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Friday, 23 August 2019
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Hidden Matter
by Prof. Yirmiyahu Branover

One of the most unexpected findings of 20th century physics is so-called dark matter: the fact that the vast majority of the universe may be made up of matter that is invisible to us. According to physicists, only 5% of all the matter and energy in the universe is in a perceptible form, meaning the stuff that makes up stars, planets, and living beings. The other 95% is composed of matter that is completely hidden from us.

This matter is impervious to discovery in a laboratory, even with the most sophisticated microscopes or instruments. Nobody has ever seen or felt this dark matter. However, physicists are convinced that it must exist, in order to account for the unexplained heaviness of certain bodies in space. Even if all visible matter in the universe would be sucked out, leaving an absolute vacuum, the dark matter would remain.

The current scientific wisdom accepts that there definitely exists a form of matter which we cannot perceive or explain. It is still unknown exactly what it is composed of, to the point that some scientists are now resurrecting ancient theories such as "the fifth element" or "ether" which ostensibly fills all of space.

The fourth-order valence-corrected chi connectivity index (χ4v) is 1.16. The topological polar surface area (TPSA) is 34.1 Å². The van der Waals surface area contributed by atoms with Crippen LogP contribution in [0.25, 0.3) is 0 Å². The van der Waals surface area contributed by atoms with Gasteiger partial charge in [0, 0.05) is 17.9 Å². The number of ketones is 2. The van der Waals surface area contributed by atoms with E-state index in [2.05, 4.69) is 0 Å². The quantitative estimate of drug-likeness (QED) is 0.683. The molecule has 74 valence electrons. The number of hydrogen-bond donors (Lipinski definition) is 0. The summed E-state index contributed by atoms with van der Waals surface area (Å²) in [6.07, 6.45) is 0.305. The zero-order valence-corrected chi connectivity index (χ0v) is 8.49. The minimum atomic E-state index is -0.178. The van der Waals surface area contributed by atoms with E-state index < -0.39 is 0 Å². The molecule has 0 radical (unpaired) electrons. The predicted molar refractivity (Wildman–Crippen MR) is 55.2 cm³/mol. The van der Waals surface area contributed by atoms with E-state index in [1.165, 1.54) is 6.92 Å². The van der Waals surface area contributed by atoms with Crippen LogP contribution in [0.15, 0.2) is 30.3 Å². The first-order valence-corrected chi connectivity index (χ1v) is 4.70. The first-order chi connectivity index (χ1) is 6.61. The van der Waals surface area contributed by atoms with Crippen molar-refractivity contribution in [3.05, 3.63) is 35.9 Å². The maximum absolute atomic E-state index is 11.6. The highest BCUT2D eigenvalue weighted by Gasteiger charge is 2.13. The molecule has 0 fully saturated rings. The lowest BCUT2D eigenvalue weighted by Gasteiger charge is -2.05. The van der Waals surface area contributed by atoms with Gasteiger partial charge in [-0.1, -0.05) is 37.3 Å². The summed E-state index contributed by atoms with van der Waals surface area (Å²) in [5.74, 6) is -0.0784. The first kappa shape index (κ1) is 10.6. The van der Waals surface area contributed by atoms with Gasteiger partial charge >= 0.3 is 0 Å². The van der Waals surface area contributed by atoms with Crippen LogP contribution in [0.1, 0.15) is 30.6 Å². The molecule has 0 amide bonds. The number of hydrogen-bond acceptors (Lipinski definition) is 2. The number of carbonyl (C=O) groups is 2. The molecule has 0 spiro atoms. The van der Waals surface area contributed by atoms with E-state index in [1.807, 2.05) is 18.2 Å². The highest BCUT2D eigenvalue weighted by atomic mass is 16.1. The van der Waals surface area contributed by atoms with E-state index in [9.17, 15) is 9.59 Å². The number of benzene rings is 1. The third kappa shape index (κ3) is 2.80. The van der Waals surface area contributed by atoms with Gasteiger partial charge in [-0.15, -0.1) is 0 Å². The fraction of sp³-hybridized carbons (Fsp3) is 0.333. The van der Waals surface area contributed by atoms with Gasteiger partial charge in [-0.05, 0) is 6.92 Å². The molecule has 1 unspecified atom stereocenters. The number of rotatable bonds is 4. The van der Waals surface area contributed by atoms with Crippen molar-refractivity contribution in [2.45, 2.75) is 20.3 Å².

Centuries after Galileo lifted the first primitive telescope to his eye and identified stars and planets, and 19 years after the Hubble space telescope was launched, giving us an unprecedented broad view of space, we have returned to the starting point. Modern cosmology now recognizes that not all matter is accessible to our senses. The most fundamental and powerful forces in the universe are beyond our purview. Ancient concepts, based in philosophy and mysticism, are being dredged up to bridge the gap between theory and observation.

Today we are witness to the reevaluation of many ancient ideas that "progressives" once dismissed with scorn. Now these same ideas are being found worthy of a renewed, more penetrating look.

The most ancient and meaningful concept of all, no doubt, is the light of Moshiach that pervades the universe. Our sages interpret the second verse in Bereishit, "And the spirit of G-d hovered on the face of the water," as follows: "This is the spirit of Moshiach." In other words, even before the world was created in its current form, when all was still tohu va'vohu--null and void, the spirit of Moshiach existed, waiting for the moment when it would descend and express itself in a form we can recognize. Now, finally, we are at the cusp of the era when that light will be revealed, with the imminent coming of Moshiach.

Prof. Yirmiyahu Branover is chairman of the Center of Magnetohydrodynamic Studies and Training at Ben-Gurion University.

 

 


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